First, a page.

## Units of k

Nancy Le - 1F
Posts: 52
Joined: Fri Sep 29, 2017 7:07 am

### Units of k

How do you calculate the units of k for the order of each reactant?

Elizabeth Ignacio 1C
Posts: 39
Joined: Fri Sep 29, 2017 7:07 am

### Re: Units of k

You find the units of k by cancelling out all other known units in the rate law, like all of the different mol/L and the units for time. You can also just memorize them, because they're the same for each rxn order.

Zero order: mol/L/s or basically, Molarity/Time
First Order: 1/s, or basically 1/Time
Second Order: L/mol/s, which is (molarity flipped)/Time

Ya Gao
Posts: 52
Joined: Fri Sep 29, 2017 7:04 am
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### Re: Units of k

You can calculate the unit of k based on the rule that the rate of reaction has an unchanging unit which is mol*L-1*s-1

Alyssa Pelak 1J
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Joined: Fri Sep 29, 2017 7:04 am
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### Re: Units of k

The simplest way is to write out the rate law and divide.

1st order: rate=k[A] and divide rate by [A]. rate is written in mol.L-1.s-1. and [A] is mol.L-1. If you divide the two you are left with s-1.

2nd order: rate=k[A]^2. as with first order divide rate (mol.L-1.s-1.) by [A]^2 to get L.mol-1.s-1.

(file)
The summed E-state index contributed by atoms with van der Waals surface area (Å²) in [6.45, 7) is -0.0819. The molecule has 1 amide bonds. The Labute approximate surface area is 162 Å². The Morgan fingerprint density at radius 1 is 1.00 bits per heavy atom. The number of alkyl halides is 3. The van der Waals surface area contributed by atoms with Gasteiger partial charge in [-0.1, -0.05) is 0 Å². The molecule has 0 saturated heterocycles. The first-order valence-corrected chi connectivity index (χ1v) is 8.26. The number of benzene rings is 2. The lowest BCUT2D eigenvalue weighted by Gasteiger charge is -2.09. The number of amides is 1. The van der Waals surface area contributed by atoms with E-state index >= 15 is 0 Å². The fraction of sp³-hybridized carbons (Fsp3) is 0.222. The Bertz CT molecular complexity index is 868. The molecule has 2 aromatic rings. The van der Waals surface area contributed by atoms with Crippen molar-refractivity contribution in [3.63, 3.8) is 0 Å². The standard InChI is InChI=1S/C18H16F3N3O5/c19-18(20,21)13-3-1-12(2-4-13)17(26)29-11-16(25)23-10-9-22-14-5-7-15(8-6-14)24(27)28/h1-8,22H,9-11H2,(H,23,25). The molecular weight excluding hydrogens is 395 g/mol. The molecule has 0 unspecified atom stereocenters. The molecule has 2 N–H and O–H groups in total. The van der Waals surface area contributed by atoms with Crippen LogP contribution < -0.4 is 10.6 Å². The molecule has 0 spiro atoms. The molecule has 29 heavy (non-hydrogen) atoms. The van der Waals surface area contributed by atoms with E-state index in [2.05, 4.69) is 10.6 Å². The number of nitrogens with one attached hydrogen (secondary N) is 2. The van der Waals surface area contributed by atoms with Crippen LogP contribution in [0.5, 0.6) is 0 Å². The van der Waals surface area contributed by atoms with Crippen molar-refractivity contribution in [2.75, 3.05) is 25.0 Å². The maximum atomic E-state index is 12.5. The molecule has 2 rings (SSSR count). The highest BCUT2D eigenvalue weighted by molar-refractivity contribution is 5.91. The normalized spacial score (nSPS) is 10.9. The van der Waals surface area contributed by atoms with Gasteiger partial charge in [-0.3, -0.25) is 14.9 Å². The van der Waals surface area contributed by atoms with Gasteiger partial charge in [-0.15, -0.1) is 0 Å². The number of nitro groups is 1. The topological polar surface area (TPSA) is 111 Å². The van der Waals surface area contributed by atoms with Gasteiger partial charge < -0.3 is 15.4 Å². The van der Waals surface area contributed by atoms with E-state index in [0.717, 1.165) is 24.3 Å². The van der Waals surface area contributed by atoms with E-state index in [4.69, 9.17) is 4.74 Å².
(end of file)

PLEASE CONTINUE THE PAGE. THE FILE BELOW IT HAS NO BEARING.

0 order: rate=k. that leaves you with mol. L-1.s-1

Cali Rauk1D
Posts: 51
Joined: Fri Sep 29, 2017 7:03 am

### Re: Units of k

Each unit of K will be different for each order

Yutian Zhao -1J
Posts: 30
Joined: Fri Sep 29, 2017 7:05 am

### Re: Units of k

you can write the rate law (with units) first and then cancel units on both sides, then whatever units that are not cancelled should be the units of k. the units of k depends on the order of reaction. And pay more attention when writing the rate law if any concentration is to be squared (or higher), since your units for that concentration should also be squared. Hope it helps.

Akash_Kapoor_1L
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### Re: Units of k

What is the best way to convert between different units of k? Would we ever have to convert k from L/ mol*s, into 1/ kPa*s?

Michelle Steinberg2J
Posts: 73
Joined: Fri Sep 29, 2017 7:04 am

### Re: Units of k

Last year in chemistry I learned that the units of k = 1/M^(overall order-1)*unit of time.
:)

Sarah 2F
Posts: 33
Joined: Fri Sep 29, 2017 7:06 am

### Re: Units of k

It is different for each reaction order